Saturday, August 23, 2008

Kim's Mophead White Coneflower


White Coneflower
Echinacea purpurea 'Kim's Mophead'
(ek-in-AY-shee-a) (pur-PUR-ee-uh)

This White Coneflower was introduced in 2001 but I just ended up trying it. The several I planted last summer returned and bloomed well. This is the white flowered form of ‘Kim’s Knee High’, which stays about 18 inches tall. That is one of its best attributes. Perfect for smaller areas or in the front of borders. They have an odd but attractive greenish cone. I never knew that Echinacea was a good cut flower until this year. They were so prolific this year that I was cutting a lot of them. In some ways it seems the world has gone Coneflower crazy. That is okay with me.

I have a busy Saturday planned here is my ‘to buy’ list:

1 Six station Irrigation Controller
1 Gallon Bio-Plex Transplanting Aid
12 Five foot ‘U’ Fence Posts
3 Bags 1” Mexican Black Beach Pebbles

On my ‘to do’ list:

Spray Rabbit and Deer Repellent at three different gardens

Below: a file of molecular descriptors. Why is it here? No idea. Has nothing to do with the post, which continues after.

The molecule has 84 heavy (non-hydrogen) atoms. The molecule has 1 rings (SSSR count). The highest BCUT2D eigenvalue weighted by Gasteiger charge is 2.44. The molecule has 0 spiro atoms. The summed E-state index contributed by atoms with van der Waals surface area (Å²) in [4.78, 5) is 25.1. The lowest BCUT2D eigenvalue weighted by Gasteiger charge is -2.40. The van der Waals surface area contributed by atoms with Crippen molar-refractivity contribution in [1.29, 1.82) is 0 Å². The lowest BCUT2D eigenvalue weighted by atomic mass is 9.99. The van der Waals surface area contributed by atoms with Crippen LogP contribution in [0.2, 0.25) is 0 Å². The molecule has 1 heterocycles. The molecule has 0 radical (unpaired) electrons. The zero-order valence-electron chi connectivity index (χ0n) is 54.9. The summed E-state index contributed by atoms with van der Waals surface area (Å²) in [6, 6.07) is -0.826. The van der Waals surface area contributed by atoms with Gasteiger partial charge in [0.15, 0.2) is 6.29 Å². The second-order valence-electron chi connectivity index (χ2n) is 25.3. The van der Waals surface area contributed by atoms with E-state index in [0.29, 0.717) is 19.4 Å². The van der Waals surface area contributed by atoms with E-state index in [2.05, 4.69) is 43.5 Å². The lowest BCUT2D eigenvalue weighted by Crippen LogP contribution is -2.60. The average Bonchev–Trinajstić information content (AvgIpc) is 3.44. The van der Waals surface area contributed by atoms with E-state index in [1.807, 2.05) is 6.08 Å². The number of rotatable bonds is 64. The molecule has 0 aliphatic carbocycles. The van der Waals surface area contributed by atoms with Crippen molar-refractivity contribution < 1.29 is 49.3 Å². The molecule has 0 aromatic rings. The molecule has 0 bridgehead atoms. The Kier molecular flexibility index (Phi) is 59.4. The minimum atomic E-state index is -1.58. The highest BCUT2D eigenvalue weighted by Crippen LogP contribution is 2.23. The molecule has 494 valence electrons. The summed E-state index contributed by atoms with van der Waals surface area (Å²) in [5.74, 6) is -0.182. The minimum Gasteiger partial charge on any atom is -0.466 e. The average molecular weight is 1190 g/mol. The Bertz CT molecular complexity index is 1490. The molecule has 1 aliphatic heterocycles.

Check availability for 65 Mums
Apply the Bio-Plex to a 16 foot Magnolia that we have to transplant next week
Dead head the Rose Garden

The good thing is I am going to take my camera with me.

This is a pic of a Skipper on ‘White Swan’ Coneflower.

4 comments:

Les, Zone 8a said...

One of my favorite things about Echinacea is the textured cone and not so much the petals.

joey said...

I love this white echinacea so beautifully captured, Chris, and once owned it but, alas, like my camera, it disappeared (purchased a new camera after much head scratching and now back in business). Thanks for your concern.

Digital Flower Pictures said...

Hi les, nice thing about the 'cone' is they look good even into winter here.

joey, glad to hear you got a new camera. My Coneflowers are really hardy and lucky they keep coming back. Some of the new varieties aren't as hardy as the species.

WiseAcre said...

Glad to see more coneflower photos :) (you promised) The skipper photo must look amazing in full size, even reduced it's great. (I'm starting to get fascinated by bug eyes)

I don't know what it was about this year but coneflowers have had a great season. I don't recall so many volunteers and blooms are prolific everywhere.

what I can't believe is that I haven't bought any of the mopheads to use. The white blooms on such a short plant gives me 'ideas' that will now have to wait until next year. (I've quit planting for this year - back to rock)

I've circled the mopheads in my catalog just to make sure I don't forget.